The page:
Warren says the training program revolves around real-life scenarios in the healthcare environment and incorporates the entire spectrum of Taser use, including drawing it from the holster, turning it on, deploying the device, and how to respond to the subject afterward.

Warren has also incorporated live role-playing with actors in which officers actually have to use the Taser in live scenarios.

"Then we pull the video up and say, 'Okay, in this last scenario this is what happened, this is what you did wrong, and this is what you did right,'" he says. "That's proven to be a very effective tool for us."

Healthcare facilities are sometimes hesitant to utilize Tasers because of liability concerns, but Warren says that with appropriate policies and comprehensive training, Tasers can be as safe and effective as other tools, sometimes more so. His best advice for hospitals that are considering the transition to Tasers is not to skimp on training.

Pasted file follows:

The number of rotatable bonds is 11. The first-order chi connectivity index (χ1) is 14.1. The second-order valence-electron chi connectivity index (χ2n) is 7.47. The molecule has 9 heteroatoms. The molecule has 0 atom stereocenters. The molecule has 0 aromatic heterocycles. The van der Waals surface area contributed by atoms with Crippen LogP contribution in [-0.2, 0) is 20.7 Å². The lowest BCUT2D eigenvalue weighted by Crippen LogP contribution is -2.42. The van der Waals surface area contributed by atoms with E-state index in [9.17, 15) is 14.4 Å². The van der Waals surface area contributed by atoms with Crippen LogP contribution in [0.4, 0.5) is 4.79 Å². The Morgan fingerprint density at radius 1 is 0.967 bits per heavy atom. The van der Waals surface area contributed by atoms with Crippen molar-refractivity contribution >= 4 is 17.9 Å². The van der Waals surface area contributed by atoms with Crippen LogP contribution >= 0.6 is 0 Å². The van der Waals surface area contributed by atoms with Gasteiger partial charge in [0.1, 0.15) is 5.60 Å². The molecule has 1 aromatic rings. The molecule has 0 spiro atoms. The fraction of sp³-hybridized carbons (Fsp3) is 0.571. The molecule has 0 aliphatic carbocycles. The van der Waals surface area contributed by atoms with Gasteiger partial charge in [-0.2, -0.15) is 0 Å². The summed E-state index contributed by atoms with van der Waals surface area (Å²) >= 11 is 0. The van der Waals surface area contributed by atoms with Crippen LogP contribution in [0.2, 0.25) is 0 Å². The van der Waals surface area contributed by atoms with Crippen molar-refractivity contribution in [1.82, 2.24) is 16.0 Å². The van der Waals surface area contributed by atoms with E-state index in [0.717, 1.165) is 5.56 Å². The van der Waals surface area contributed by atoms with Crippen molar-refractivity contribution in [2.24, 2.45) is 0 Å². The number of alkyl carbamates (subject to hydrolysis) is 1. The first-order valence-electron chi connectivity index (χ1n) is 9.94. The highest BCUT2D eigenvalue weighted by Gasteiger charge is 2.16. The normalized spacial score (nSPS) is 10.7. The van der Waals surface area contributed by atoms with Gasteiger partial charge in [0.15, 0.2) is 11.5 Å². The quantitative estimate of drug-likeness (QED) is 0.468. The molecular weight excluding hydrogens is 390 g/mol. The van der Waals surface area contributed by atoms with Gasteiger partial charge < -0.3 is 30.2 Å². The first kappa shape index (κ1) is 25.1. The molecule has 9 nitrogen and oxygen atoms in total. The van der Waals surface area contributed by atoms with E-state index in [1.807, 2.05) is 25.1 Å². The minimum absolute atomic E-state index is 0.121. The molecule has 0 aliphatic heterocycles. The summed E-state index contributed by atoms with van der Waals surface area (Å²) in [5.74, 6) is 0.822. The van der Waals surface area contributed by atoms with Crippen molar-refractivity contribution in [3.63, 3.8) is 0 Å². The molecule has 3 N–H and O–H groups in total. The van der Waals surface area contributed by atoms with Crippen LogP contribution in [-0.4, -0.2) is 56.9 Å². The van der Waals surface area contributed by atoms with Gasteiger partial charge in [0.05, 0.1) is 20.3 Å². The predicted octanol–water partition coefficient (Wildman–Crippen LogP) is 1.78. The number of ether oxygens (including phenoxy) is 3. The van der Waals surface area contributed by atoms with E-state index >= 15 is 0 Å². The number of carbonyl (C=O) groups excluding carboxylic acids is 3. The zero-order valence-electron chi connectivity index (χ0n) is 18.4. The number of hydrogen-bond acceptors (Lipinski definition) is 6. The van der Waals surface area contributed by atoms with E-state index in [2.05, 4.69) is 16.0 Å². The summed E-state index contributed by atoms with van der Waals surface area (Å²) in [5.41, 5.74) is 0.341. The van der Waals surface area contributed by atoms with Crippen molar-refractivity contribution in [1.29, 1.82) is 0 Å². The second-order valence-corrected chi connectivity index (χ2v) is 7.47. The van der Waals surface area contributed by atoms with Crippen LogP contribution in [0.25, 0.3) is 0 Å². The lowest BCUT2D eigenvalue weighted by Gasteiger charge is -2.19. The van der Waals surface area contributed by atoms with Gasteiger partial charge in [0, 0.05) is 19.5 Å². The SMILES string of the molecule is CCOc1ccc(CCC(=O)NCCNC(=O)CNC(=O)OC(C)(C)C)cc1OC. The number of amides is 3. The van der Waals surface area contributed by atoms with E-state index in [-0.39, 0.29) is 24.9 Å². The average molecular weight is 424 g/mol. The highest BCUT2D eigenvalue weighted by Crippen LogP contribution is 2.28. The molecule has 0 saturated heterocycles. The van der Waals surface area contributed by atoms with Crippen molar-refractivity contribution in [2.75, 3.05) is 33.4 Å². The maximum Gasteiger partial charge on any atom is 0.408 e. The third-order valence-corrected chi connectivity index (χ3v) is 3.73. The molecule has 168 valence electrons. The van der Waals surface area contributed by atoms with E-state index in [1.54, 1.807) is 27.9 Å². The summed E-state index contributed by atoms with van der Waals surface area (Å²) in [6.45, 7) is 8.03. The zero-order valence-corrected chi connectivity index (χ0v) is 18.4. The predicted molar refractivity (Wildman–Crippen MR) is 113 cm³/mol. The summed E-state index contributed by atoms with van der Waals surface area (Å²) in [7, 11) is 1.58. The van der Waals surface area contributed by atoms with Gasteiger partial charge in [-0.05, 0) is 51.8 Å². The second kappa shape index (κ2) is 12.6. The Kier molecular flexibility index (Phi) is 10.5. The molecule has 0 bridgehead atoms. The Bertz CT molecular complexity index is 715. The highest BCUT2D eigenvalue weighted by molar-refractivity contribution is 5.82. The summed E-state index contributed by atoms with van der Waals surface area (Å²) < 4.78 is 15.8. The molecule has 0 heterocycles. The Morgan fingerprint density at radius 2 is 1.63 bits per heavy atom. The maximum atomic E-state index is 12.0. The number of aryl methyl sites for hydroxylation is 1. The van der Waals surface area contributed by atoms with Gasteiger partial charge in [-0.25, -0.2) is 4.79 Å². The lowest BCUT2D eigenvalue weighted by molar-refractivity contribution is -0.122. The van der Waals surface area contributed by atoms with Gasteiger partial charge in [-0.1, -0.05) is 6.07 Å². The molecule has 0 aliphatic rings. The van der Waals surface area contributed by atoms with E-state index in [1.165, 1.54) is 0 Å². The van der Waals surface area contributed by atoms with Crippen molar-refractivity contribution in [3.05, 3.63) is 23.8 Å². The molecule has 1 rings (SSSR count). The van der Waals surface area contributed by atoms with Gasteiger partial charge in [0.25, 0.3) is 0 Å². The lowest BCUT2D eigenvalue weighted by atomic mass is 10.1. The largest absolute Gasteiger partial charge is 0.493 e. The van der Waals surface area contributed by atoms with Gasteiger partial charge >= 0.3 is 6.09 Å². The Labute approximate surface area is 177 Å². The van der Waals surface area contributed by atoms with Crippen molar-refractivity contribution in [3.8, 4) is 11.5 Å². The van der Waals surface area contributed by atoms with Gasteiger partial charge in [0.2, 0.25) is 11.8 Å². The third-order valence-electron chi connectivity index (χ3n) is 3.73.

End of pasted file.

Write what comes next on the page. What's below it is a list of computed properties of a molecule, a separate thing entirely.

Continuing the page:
"It really breaks down to policy, procedure, and training, and how the tool is used," he says. "You can have extremely high liability if you have people with batons without training, and extremely low liability if you have officers with firearms and exceptionally good training. It really depends on the tools and how you use them."

Although Warren says the hospital averages just two to three Taser discharges annually, the most important figures?the number of incidents that have been effectively defused simply by the presence of an officer with a Taser?is impossible to calculate.

"It gives our officers a lot more confidence as far as being able to go and diffuse a situation, knowing that if things turn physically aggressive, they have the means to protect patients and visitors," he says.